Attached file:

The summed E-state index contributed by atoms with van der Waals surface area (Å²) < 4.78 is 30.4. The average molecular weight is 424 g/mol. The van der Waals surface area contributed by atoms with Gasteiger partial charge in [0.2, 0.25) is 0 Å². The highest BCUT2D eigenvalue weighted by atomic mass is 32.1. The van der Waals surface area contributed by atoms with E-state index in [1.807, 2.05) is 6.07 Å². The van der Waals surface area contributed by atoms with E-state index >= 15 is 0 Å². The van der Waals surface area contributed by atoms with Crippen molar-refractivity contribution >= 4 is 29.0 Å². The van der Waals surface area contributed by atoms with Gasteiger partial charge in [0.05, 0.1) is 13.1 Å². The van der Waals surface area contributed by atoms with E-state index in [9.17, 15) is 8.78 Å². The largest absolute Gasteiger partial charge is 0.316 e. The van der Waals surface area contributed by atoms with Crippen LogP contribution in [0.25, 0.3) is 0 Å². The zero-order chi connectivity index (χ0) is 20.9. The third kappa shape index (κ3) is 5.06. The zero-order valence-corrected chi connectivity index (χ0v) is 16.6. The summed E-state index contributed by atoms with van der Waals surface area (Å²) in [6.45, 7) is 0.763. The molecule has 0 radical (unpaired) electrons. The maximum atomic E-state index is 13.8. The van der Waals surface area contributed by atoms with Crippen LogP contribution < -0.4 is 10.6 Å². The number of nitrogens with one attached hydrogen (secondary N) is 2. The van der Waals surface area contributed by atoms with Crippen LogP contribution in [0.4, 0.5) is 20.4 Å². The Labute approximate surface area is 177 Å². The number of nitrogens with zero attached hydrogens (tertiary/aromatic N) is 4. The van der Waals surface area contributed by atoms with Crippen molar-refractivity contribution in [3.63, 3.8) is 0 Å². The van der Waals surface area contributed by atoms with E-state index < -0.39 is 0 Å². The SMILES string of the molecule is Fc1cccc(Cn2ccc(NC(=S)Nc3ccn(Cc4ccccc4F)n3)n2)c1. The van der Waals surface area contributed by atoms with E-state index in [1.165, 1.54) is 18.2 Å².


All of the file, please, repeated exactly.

The summed E-state index contributed by atoms with van der Waals surface area (Å²) < 4.78 is 30.4. The average molecular weight is 424 g/mol. The van der Waals surface area contributed by atoms with Gasteiger partial charge in [0.2, 0.25) is 0 Å². The highest BCUT2D eigenvalue weighted by atomic mass is 32.1. The van der Waals surface area contributed by atoms with E-state index in [1.807, 2.05) is 6.07 Å². The van der Waals surface area contributed by atoms with E-state index >= 15 is 0 Å². The van der Waals surface area contributed by atoms with Crippen molar-refractivity contribution >= 4 is 29.0 Å². The van der Waals surface area contributed by atoms with Gasteiger partial charge in [0.05, 0.1) is 13.1 Å². The van der Waals surface area contributed by atoms with E-state index in [9.17, 15) is 8.78 Å². The largest absolute Gasteiger partial charge is 0.316 e. The van der Waals surface area contributed by atoms with Crippen LogP contribution in [0.25, 0.3) is 0 Å². The zero-order chi connectivity index (χ0) is 20.9. The third kappa shape index (κ3) is 5.06. The zero-order valence-corrected chi connectivity index (χ0v) is 16.6. The summed E-state index contributed by atoms with van der Waals surface area (Å²) in [6.45, 7) is 0.763. The molecule has 0 radical (unpaired) electrons. The maximum atomic E-state index is 13.8. The van der Waals surface area contributed by atoms with Crippen LogP contribution < -0.4 is 10.6 Å². The number of nitrogens with one attached hydrogen (secondary N) is 2. The van der Waals surface area contributed by atoms with Crippen LogP contribution in [0.4, 0.5) is 20.4 Å². The Labute approximate surface area is 177 Å². The number of nitrogens with zero attached hydrogens (tertiary/aromatic N) is 4. The van der Waals surface area contributed by atoms with Crippen molar-refractivity contribution in [3.63, 3.8) is 0 Å². The van der Waals surface area contributed by atoms with E-state index < -0.39 is 0 Å². The SMILES string of the molecule is Fc1cccc(Cn2ccc(NC(=S)Nc3ccn(Cc4ccccc4F)n3)n2)c1. The van der Waals surface area contributed by atoms with E-state index in [1.165, 1.54) is 18.2 Å².